• Boston April 15
  • New York April 16
  • Queenstown, Ireland April 27
  • London
  • Calais, France April 29
  • Paris
  • Marseilles, France
  • Civitavecchia, Papal States
  • Rome May 5

The trip took 20 days to reach its completion and it took eight days to get from Queenstown to Rome. 
 This is three days fewer than the cover in question.  By itself, a three day difference between two covers is probably not a big deal.  

But I do have more comparisons!

This 1865 item shows a Philadelphia exchange office marking, again in red.  The "18/1" in red pen also indicates that the item was paid and it tells the French how much of the 27 cents postage was to be sent to them from the U.S.  The "1" in the "18/1" indicates that the item was weighed a single rate letter (1/4 ounce or less).  Again, this envelope shows French mail markings, a PD in box AND the diagonal Roman marking indicating the item as having no postage due.

This one has a postmark on the back that reads Civitavecchia via di Mare - once again telling us it went via ship on the Mediterranean.  This letter only took 16 days to get to its destination in Rome and only SIX days from Queenstown.  This difference can likely be explained by the shipping schedule in Marseille.  Mail ships did not leave daily for Rome, so if an item arrived in Marseilles in between ship departures, the time would be a bit longer.  We just have to establish that our first letter is longer than normal instead of this letter being shorter than usual. 

And here is another item treated as paid.  This one is a double weight letter mailed in1862.  It only took 19 days from departure in the United to its arrival in Rome.  After looking at several other letters from the US to Rome, it seems 16 to 20 days would be the normal travel period.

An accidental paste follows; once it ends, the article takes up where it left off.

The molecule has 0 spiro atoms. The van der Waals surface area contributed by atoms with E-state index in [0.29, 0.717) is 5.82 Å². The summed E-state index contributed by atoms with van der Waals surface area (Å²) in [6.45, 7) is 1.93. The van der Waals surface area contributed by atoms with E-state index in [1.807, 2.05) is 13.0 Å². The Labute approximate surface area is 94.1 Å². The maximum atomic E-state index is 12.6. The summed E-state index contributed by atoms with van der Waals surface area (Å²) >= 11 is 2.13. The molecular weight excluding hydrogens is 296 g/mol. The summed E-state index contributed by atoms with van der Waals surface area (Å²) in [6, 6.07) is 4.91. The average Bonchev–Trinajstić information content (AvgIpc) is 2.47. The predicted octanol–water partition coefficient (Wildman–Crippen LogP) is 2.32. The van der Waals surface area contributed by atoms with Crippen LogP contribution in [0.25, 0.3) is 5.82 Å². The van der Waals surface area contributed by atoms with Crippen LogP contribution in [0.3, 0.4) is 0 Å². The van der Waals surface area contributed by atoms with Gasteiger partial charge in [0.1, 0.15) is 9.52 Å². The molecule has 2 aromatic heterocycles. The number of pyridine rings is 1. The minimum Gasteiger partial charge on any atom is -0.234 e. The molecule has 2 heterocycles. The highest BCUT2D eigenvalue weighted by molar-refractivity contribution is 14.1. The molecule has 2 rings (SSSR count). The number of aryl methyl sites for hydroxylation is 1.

So, how do all of these DIFFER from our first cover?

  1. All of them have French postal markings
  2. All of them have the diagonal slash that the Roman post office to show an item as paid
  3. All of them have a Rome or Civitavecchia marking that reads "via di Mare"

The last point may or may not be relevant because I have seen other covers to Rome that have French postal markings, are treated as paid, but have no marking that read "via di Mare."  So, we will discard that fact for the time being.  But maybe I will return to it in the future.

And here is an 1861 cover from Rome coming back the other direction to the United States!

This letter was prepaid 32 bajocchi, which was the correct amount in 1861 for a letter weighing no more than 6 denari (7.1 grams - a bit under 1/4 gram).  This letter took 16 days to get from origin to destination. It has French postal markings and was treated as paid on arrival in New York City.

This is where we get a clue that might help us.  In 1866, the postage rate from Rome to the US was reduced to 23 bajocchi from the 32 bajocchi found here.  This might explain the mistake in the rate since the change was fairly recent (about one year).  Though you would think it had been long enough for the postal clerks in Rome to be familiar with it.

Which reminds me, I should show you our first cover again so you can remember what we're trying to puzzle out.

So what might explain the postal rate question?

At this time, there was no treaty for mail to be directly exchanged between the United States and the Kingdom of Italy or the Papal States.  Instead, mail to Italy was serviced under postal agreements through other countries.  The French Mails were by far the most common service utilized to get U.S. letters to Italy at a rate of 27 cents per 1/4 ounce (7.5 grams). Other options, such as the Prussian Closed Mail or Hamburg/Bremen mails were also available.

I think it is safe to say that the "23" is a due marking for 23 bajocchi, which was the effective rate for mail from Rome to the United States per 6 denari (7.1 grams).  So we will file that away as a fact for this cover.

The only explanation I have for the "27" is that the clerk might have been thinking about an older rate (prior to 1853) that went via Britain.  In that case, the mail could not be paid to destination - it could only be paid to Britain.  In my mind, this is a weak explanation, but it is all I've got.

So, why did they charge this letter as if it had not been properly paid?  There are two possible explanations.  First, they found that the letter was overweight.  Remember, the Romans were probably weighing the letter in denari and six denari was only 7.1 grams.  The French would rate letters at 7.5 grams and the US at 1/4 ounce (7.08 grams).  Is it possible that the US clerk measured the letter in grams and allowed a letter over 7.1 grams to go at a single rate?

Anyway, if the Roman clerk felt the letter was overweight, they went ahead and charged only for the additional unpaid postage of 23 bajocchi.